Drivers in New York know that car accidents can happen for a variety of reasons. For people with certain medical conditions, taking medication could make driving safer. This point is illustrated by a recent study of crash rates among drivers who have been diagnosed with attention deficit hyperactivity disorder. The study found that ADHD patients who take medication for the condition may have a significantly lower rate of car accidents than those who do not take medication.
This study indicated that there is a higher rate of car accidents involving drivers who have ADHD than those who do not. ADHD is characterized by difficulty paying attention and being easily distracted. In adults, hyperactivity is not necessarily present as it often is in children, but adults with the disorder are sometimes prone to impulsiveness. Drivers with ADHD may be more inclined to engage in distracted behaviors like answering a phone call or operating the car stereo, according to research.
The authors of the recent study, which was published in JAMA Psychiatry, identified ADHD through health insurance claims and compared the risk of car crashes in months when patients had filled prescriptions for ADHD treatment medications and months when no prescriptions had been filled. The authors noted that they looked only at emergency room visits after car accidents and not accidents that were fatal or that required no medical treatment.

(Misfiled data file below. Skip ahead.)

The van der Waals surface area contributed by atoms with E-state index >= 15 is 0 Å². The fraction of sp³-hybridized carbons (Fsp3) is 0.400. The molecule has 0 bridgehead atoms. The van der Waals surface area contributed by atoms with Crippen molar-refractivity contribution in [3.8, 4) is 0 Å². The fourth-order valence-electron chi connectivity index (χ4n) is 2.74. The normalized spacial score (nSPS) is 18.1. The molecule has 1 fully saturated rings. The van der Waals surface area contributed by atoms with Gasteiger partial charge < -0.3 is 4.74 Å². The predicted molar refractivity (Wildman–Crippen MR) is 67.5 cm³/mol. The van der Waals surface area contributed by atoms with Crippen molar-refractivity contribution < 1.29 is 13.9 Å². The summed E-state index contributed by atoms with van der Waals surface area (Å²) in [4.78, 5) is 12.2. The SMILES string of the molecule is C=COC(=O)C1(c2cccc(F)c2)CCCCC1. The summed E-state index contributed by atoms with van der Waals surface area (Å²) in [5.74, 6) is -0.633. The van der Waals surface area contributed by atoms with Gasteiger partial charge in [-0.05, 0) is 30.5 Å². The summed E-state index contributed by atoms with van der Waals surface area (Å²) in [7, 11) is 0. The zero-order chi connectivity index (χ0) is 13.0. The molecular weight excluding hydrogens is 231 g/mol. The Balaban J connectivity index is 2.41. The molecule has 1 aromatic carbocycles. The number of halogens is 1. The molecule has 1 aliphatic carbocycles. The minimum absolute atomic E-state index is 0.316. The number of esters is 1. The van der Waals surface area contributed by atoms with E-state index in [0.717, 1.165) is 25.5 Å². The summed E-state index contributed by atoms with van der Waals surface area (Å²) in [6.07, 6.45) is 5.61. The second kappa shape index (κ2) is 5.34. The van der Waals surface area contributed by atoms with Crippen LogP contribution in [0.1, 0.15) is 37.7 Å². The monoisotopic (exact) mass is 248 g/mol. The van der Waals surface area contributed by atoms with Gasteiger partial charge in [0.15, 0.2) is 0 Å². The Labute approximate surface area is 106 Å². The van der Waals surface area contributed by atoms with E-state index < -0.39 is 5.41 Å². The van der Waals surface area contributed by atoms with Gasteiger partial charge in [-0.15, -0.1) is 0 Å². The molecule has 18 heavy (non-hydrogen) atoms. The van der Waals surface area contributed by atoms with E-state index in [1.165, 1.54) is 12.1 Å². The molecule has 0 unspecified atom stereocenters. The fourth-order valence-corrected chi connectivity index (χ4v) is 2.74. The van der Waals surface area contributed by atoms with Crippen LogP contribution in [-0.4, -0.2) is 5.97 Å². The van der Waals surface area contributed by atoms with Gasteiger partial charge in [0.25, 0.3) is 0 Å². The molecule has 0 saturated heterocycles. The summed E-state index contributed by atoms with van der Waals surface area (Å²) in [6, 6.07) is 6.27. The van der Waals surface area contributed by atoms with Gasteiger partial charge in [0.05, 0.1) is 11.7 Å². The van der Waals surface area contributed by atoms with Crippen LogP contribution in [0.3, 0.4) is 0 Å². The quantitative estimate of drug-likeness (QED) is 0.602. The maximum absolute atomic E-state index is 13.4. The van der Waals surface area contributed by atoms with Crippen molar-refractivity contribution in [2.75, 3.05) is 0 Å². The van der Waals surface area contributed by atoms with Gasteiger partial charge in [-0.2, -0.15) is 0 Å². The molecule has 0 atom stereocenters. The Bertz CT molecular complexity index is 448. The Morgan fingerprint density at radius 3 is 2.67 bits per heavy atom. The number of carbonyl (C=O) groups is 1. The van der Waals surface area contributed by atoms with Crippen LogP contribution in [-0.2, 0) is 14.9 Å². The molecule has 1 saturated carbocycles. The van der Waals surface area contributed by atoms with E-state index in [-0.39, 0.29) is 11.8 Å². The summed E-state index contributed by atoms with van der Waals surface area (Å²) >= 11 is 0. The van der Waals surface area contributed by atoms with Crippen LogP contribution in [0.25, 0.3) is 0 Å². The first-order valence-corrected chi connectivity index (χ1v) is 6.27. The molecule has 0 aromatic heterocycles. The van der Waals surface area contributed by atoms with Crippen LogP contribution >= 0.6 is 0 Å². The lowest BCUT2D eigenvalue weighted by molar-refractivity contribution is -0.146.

The study also found that about 83 percent of the ADHD patients identified had been prescribed medication for the condition at least once. Doctors note that medication taken early in the day may have worn off by evening, which is when many car accidents happen.
Every driver faces temptations for distractions when behind the wheel. The law specifies certain activities that are forbidden when driving, such as texting or other cellphone use. When distracted driving leads to someone being injured in a car accident, the distracted driver might be liable for damages whether or not they actually broke any laws.